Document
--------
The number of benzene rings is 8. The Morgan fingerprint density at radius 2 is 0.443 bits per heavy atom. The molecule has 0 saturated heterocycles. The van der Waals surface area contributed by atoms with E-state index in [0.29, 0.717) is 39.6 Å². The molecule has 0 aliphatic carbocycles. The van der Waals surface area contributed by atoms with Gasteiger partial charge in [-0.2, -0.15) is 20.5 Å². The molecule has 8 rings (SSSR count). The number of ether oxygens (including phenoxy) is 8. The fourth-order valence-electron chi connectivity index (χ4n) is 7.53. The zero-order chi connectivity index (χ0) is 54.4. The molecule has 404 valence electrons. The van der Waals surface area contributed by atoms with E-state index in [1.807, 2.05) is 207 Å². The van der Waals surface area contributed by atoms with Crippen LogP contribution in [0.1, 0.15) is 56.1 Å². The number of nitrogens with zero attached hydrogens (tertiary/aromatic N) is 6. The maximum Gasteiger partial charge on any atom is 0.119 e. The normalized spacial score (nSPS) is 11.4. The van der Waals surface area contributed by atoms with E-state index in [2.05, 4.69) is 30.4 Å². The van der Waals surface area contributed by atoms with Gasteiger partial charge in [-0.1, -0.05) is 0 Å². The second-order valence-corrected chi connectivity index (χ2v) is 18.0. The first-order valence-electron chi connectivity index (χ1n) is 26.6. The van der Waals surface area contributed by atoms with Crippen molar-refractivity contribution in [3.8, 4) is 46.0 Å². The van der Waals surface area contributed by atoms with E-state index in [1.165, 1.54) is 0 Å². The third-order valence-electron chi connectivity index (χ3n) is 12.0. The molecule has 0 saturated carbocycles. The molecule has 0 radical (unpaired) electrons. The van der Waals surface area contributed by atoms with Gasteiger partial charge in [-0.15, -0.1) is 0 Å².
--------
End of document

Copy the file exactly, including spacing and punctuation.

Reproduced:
The number of benzene rings is 8. The Morgan fingerprint density at radius 2 is 0.443 bits per heavy atom. The molecule has 0 saturated heterocycles. The van der Waals surface area contributed by atoms with E-state index in [0.29, 0.717) is 39.6 Å². The molecule has 0 aliphatic carbocycles. The van der Waals surface area contributed by atoms with Gasteiger partial charge in [-0.2, -0.15) is 20.5 Å². The molecule has 8 rings (SSSR count). The number of ether oxygens (including phenoxy) is 8. The fourth-order valence-electron chi connectivity index (χ4n) is 7.53. The zero-order chi connectivity index (χ0) is 54.4. The molecule has 404 valence electrons. The van der Waals surface area contributed by atoms with E-state index in [1.807, 2.05) is 207 Å². The van der Waals surface area contributed by atoms with Crippen LogP contribution in [0.1, 0.15) is 56.1 Å². The number of nitrogens with zero attached hydrogens (tertiary/aromatic N) is 6. The maximum Gasteiger partial charge on any atom is 0.119 e. The normalized spacial score (nSPS) is 11.4. The van der Waals surface area contributed by atoms with E-state index in [2.05, 4.69) is 30.4 Å². The van der Waals surface area contributed by atoms with Gasteiger partial charge in [-0.1, -0.05) is 0 Å². The second-order valence-corrected chi connectivity index (χ2v) is 18.0. The first-order valence-electron chi connectivity index (χ1n) is 26.6. The van der Waals surface area contributed by atoms with Crippen molar-refractivity contribution in [3.8, 4) is 46.0 Å². The van der Waals surface area contributed by atoms with E-state index in [1.165, 1.54) is 0 Å². The third-order valence-electron chi connectivity index (χ3n) is 12.0. The molecule has 0 saturated carbocycles. The molecule has 0 radical (unpaired) electrons. The van der Waals surface area contributed by atoms with Gasteiger partial charge in [-0.15, -0.1) is 0 Å².